Large animal wounds

Synovial involvement

Any wound over a joint or in the region of a tendon sheath should be evaluated for penetration of synovial structures. Remember the joint capsules extend proximally and distally beyond the bones of the joint and that the deep flexor tendon sheath runs on the palmar/plantar surfaces of the lower third of each cannon bone and down through the pastern region.

Synovial involvement can be confirmed by 1) visualizing or feeling smooth cartilage or 2) by trying (and failing) to distend the joint. A normal joint will pressurize. In other words, when you inject fluid, the joint eventually gets full – pressure builds up – and it is hard to inject more fluid.

If a joint is damaged, fluid just leaks out. No pressure develops. To check joint integrity using this technique, the needle should be inserted through a cleaned area of intact skin. Do NOT put the needle through the wound or damaged tissues. If you can inject large volumes of sterile fluid and the joint does not become harder to inject (no pressure develops), it is open. Tendon sheaths can be harder to distend; wrap the unaffected part temporarily with vetwrap to make a smaller space to distend.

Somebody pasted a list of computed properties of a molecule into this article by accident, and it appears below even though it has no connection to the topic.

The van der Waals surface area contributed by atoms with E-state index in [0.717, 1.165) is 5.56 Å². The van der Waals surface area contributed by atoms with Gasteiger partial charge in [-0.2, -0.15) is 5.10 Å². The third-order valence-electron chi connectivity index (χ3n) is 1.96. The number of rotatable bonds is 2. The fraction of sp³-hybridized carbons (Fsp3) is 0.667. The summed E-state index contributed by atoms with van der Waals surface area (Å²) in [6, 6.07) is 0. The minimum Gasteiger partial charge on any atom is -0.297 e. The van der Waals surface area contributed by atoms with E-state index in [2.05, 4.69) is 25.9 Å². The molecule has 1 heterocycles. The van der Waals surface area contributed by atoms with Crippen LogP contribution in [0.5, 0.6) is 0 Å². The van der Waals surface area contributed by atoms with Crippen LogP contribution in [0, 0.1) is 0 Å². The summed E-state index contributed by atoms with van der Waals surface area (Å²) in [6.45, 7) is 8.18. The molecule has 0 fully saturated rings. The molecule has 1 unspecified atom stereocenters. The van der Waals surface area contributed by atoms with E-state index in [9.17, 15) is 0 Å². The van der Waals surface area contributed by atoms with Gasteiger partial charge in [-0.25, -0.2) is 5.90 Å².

If synovial damage is suspected or verified, intravenous antibiotics and NSAIDs should be started immediately or as soon as a culture can be obtained, if a culture is possible. The animal should be hospitalized.

Continued treatment usually entails a combination of regional antibiotic perfusion (horses) and systemic antibiotics.  Arthroscopic lavage is used in horses to remove debris and provide high volume flush. In ruminants, the large amount of fibrin usually makes arthrotomy necessary.

Prognosis depends upon the duration of contamination, access to the joint, type of joint (high motion or low motion) and level of performance required.

Key Takeaways

Always think about where the joints and tendon sheaths are in relation to the wound. Evaluate their involvement early on to give your patient the best prognosis. Treatment is often successful if treated early. Waiting for lameness is not a good plan.


Equine Wounds over Synovial Structures, VCNA Vol.34(3), pp.575-590, 2018

Manual of Clinical Procedures in the Horse


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Large Animal Surgery - Supplemental Notes Copyright © by Erin Malone, DVM, PhD is licensed under a Creative Commons Attribution-NonCommercial 4.0 International License, except where otherwise noted.